Austerity strategy is fatally flawed
Published : 2012-05-11 19:40
Updated : 2012-05-11 19:40
European elections over the last few days dealt a stunning blow to austerity, one of most profoundly mistaken economic policies propounded in modern times.
The French voted President Nicolas Sarkozy out of office. In Greek parliamentary elections, anti-austerity parties triumphed. The same held true for local elections in Britain and elsewhere.
For several years now, German politicians and technocrats, primarily, have directed their profligate southern European neighbors to impose brutal austerity to counter the continent’s continuing debt crisis. This was the price for German assistance ― and neatly fit the German state of mind. In German, the word for debt is the same as the word for guilt.
The truth is, that’s exactly what some congressional Republicans are also demanding, to bring down America’s growing debt ― even as the United States economy continues to struggle. The Republicans just aren’t calling their plan “austerity.”
Day after day, senior economists continue inveighing against austerity strategies. But none of these people seem capable of explaining in plain, simple language why imposing austerity now is utterly foolhardy ― in fact, just plain stupid. Consider a typically obtuse economist’s phrase, this one from Germany, whose economists describe austerity as “expansionary fiscal contraction.” Is it any wonder hardly anyone really understands?
Here’s what it means in clear, unambiguous language: Under austerity plans, governments must radically reduce their spending. How do they do that? They buy fewer goods and reduce government services.
Well, manufacturers sell those goods, people provide the services. When the government cuts back, the companies and manufacturers lose significant income. So they have to lay off large numbers of workers. That reduces the government’s income-tax revenues, raises the nation’s unemployment rate and increases unemployment-benefit payouts.
All of that ricochets through the economy. Other businesses suffer, too, because consumers have less money to spend. In Greece, more than 60,000 retailers have closed, throwing even more people out of work, including the retailers’ suppliers ― and on and on.
Austerity programs drive weak economies directly into recession. It’s just that simple. And that’s exactly what’s happening in Europe. So far, 12 of Europe’s 27 nations have fallen into recession. Spain and Britain are only the two most recent states to join that list, while several others are teetering. And if the tea-party types in Washington have their way, that’s exactly what will happen here.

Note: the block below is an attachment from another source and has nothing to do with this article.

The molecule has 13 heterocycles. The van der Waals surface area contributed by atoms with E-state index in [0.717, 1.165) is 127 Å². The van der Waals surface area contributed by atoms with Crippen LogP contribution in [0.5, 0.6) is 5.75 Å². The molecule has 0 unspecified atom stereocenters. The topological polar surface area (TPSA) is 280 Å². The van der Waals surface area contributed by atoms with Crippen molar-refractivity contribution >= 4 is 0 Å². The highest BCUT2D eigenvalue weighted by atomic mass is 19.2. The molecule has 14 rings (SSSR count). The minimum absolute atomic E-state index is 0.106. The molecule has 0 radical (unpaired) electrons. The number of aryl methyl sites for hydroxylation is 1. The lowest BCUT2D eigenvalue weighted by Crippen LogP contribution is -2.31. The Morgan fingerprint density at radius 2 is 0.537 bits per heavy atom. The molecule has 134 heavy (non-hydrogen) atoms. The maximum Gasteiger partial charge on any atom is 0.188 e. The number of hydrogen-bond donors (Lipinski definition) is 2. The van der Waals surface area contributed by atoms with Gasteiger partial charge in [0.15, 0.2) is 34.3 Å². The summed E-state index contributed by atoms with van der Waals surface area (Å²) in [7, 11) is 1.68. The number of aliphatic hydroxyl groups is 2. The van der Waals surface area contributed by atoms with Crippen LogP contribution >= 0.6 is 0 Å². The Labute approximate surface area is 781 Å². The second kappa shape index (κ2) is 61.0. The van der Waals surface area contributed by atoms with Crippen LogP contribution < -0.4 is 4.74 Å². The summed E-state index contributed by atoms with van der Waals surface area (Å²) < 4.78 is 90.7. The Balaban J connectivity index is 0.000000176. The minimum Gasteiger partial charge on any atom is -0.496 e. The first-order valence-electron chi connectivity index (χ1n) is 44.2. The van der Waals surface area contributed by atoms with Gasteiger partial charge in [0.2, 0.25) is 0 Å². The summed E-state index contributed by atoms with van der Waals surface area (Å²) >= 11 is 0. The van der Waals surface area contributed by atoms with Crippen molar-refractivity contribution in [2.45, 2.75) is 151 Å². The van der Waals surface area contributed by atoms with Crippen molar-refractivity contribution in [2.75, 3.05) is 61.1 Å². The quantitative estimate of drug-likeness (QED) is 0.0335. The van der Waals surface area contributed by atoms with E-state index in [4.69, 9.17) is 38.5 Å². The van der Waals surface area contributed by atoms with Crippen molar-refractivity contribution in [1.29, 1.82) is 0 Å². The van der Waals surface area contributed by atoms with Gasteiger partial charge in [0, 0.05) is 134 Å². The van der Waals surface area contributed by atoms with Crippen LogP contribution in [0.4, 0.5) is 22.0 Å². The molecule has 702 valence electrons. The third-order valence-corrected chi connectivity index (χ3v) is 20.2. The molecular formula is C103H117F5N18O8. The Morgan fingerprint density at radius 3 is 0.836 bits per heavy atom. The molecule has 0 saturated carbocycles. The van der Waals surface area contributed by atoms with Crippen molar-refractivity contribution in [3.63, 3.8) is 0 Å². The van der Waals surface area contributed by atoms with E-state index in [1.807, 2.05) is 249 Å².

With Sarkozy’s loss, 11 European heads of state have been driven out of office largely because they embraced austerity programs. The Dutch government just fell over a proposed austerity plan.
In Europe right now, the continent-wide unemployment rate stands at 10.9 percent ― the highest in 15 years. In Spain, the “leader,” 23.6 percent are unemployed. As serious as those problems are, they aren’t the only ones. Across southern Europe, primarily, dozens of people who have fallen into economic desperation are shooting and hanging themselves. Authorities have recorded scores of suicides.
Others are holding vast, angry rallies, like the ones across Europe on May Day. All of that certainly shattered still another of the Germanic arguments for austerity: to build confidence in the nations and their economies. That one clearly isn’t working.
In fact, as Joseph Stiglitz, the Nobel Prize-winning American economist, aptly put it recently, “Europe is heading to a suicide” because “there has never been any successful austerity program in any large country.”
The United Nations’ International Labor Organization, in a new report, predicts that 6 million more people worldwide will lose their jobs by year’s end ― “primarily in Europe” because “the narrow focus of many Eurozone countries on fiscal austerity is deepening the job crisis.”
Francois Hollande, the French president-elect, is calling for what he calls “growth” policies instead. Generally that means spending stimulus money (as the Bush and Obama administrations did in the U.S.) so that the economy will grow and begin producing more tax revenues that can then be used to pay down the debt.
In the U.S., the Obama administration argues that its stimulus spending in 2009 and 2010 staved off an even more serious economic contraction. While that seems logical, the assertion is unprovable. But imagine where the U.S. would be today if instead he had imposed a harsh austerity plan.
In Europe, German Chancellor Angela Merkel still refuses to accept that her policy prescription has been a cataclysmic failure. On Monday she insisted that “the fiscal pact” calling for austerity “is not negotiable.”
Certainly, domestic politics are helping define her position. But millions are suffering; scores are dying. In Berlin, and Washington, it’s time to wake up, look around and change your stance.
By Joel Brinkley
Joel Brinkley, a professor of journalism at Stanford University, is a Pulitzer Prize-winning former foreign correspondent for the New York Times. ― Ed.
(Tribune Media Services)